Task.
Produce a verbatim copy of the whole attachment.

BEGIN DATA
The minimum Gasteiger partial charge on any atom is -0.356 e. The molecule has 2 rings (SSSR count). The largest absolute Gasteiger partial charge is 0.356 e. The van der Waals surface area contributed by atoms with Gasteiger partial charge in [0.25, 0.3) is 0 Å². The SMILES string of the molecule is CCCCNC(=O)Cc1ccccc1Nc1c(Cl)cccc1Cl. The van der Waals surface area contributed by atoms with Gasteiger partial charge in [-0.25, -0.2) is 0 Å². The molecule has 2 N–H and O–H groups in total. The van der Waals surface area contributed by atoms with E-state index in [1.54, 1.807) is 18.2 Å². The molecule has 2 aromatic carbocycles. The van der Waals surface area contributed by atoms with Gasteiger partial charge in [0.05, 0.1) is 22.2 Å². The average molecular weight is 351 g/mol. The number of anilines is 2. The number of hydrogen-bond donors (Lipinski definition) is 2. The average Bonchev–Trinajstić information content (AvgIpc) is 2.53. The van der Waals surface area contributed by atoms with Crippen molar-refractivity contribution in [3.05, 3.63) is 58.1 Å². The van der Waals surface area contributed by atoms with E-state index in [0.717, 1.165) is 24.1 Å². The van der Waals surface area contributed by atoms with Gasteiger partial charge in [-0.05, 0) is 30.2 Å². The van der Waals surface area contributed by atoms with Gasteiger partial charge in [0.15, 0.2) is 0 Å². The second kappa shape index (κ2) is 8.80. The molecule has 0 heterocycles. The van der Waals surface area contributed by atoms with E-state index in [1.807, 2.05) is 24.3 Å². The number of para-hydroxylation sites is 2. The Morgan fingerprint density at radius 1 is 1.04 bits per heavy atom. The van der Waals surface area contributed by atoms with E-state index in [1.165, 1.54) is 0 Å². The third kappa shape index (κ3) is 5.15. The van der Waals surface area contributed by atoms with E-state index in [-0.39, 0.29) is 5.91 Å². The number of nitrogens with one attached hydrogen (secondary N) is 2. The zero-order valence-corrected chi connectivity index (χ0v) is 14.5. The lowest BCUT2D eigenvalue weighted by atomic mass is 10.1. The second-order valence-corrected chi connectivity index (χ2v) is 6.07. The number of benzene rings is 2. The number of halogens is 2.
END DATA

The minimum Gasteiger partial charge on any atom is -0.356 e. The molecule has 2 rings (SSSR count). The largest absolute Gasteiger partial charge is 0.356 e. The van der Waals surface area contributed by atoms with Gasteiger partial charge in [0.25, 0.3) is 0 Å². The SMILES string of the molecule is CCCCNC(=O)Cc1ccccc1Nc1c(Cl)cccc1Cl. The van der Waals surface area contributed by atoms with Gasteiger partial charge in [-0.25, -0.2) is 0 Å². The molecule has 2 N–H and O–H groups in total. The van der Waals surface area contributed by atoms with E-state index in [1.54, 1.807) is 18.2 Å². The molecule has 2 aromatic carbocycles. The van der Waals surface area contributed by atoms with Gasteiger partial charge in [0.05, 0.1) is 22.2 Å². The average molecular weight is 351 g/mol. The number of anilines is 2. The number of hydrogen-bond donors (Lipinski definition) is 2. The average Bonchev–Trinajstić information content (AvgIpc) is 2.53. The van der Waals surface area contributed by atoms with Crippen molar-refractivity contribution in [3.05, 3.63) is 58.1 Å². The van der Waals surface area contributed by atoms with E-state index in [0.717, 1.165) is 24.1 Å². The van der Waals surface area contributed by atoms with Gasteiger partial charge in [-0.05, 0) is 30.2 Å². The van der Waals surface area contributed by atoms with Gasteiger partial charge in [0.15, 0.2) is 0 Å². The second kappa shape index (κ2) is 8.80. The molecule has 0 heterocycles. The van der Waals surface area contributed by atoms with E-state index in [1.807, 2.05) is 24.3 Å². The number of para-hydroxylation sites is 2. The Morgan fingerprint density at radius 1 is 1.04 bits per heavy atom. The van der Waals surface area contributed by atoms with E-state index in [1.165, 1.54) is 0 Å². The third kappa shape index (κ3) is 5.15. The van der Waals surface area contributed by atoms with E-state index in [-0.39, 0.29) is 5.91 Å². The number of nitrogens with one attached hydrogen (secondary N) is 2. The zero-order valence-corrected chi connectivity index (χ0v) is 14.5. The lowest BCUT2D eigenvalue weighted by atomic mass is 10.1. The second-order valence-corrected chi connectivity index (χ2v) is 6.07. The number of benzene rings is 2. The number of halogens is 2.